If a task is not performed because the system is off at the scheduled time, the task is performed at the next boot or the next regularly scheduled time, whichever comes first (except for hourly tasks, which just run at the next scheduled time). Therefore, the regularly scheduled maintenance tasks will be still be executed even on a system that is turned on only from (say) 8:00 a.m. to 5:00 p.m. on weekdays.
6.4.2. How Does It Work?
There is also a system-wide crontab file in /etc/crontab and additional crontab files, installed by various software packages, in /etc/cron.d. These crontab files are different from the ones in /var/spool/cron because they contain one additional field between the time values and the command: the name of the user account that will be used to execute the command.
This is the default /etc/crontab file installed with Fedora Core:
SHELL=/bin/bash PATH=/sbin:/bin:/usr/sbin:/usr/bin MAILTO=root HOME=/ # run-parts 01 * * * * root run-parts /etc/cron.hourly 02 4 * * * root run-parts /etc/cron.daily 22 4 * * 0 root run-parts /etc/cron.weekly 42 4 1 * * root run-parts /etc/cron.monthly
The entries in this file execute the scripts in the directories listed in Table 6-8. Note that the sixth field is root, meaning that these scripts are executed with root permission.
The files in /etc/cron.d may also be executed by the anacron service during system startup (anacron takes care of running jobs that were skipped because your computer was not running at the scheduled time). The files /var/spool/anacron/cron.daily, /var/spool/anacron/cron.monthly, and /var/spool/anacron/cron.weekly contain timestamps in the form YYYYMMDD recording when each level of task was last run.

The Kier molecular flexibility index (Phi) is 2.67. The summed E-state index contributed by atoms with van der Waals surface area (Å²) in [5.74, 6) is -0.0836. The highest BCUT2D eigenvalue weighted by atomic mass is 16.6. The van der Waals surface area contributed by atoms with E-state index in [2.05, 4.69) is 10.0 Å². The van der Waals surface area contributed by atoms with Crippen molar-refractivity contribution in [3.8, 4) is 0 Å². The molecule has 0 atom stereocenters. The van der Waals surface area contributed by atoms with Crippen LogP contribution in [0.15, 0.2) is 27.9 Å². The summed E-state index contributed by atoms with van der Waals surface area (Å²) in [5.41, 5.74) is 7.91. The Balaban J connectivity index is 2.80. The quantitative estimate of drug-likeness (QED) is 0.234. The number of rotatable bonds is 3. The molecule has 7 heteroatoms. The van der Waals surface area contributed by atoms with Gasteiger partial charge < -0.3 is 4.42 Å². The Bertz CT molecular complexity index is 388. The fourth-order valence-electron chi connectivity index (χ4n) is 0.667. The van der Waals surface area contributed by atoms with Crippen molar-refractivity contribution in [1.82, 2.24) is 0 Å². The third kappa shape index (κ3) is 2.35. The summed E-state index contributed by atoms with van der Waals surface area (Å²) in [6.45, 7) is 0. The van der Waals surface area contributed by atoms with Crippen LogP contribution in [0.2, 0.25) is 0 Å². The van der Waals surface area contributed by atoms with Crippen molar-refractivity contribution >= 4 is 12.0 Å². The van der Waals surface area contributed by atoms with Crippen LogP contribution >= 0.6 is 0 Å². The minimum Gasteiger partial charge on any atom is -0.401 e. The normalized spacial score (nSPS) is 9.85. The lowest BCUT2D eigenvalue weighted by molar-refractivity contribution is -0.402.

The default /etc/anacrontab looks like this:
# /etc/anacrontab: configuration file for anacron # See anacron(8) and anacrontab(5) for details. SHELL=/bin/sh PATH=/usr/local/sbin:/usr/local/bin:/sbin:/bin:/usr/sbin:/usr/bin MAILTO=root 1 65 cron.daily run-parts /etc/cron.daily 7 70 cron.weekly run-parts /etc/cron.weekly 30 75 cron.monthly run-parts /etc/cron.monthly
The three entries at the end of this file have four fields, specifying the minimum number of days that must have elapsed since a command was last run before it is run again, the number of minutes after anacron is started that the command should be executed, the anacron label (corresponding to the timestamp filename in /var/spool/anacron), and the command to be executed. If the specified number of days has elapsedfor example, the weekly tasks have not been executed in more than a weekthe anacron service starts the appropriate tasks after the specified delay (so, in this example, weekly tasks would be executed approximately 70 minutes after system boot).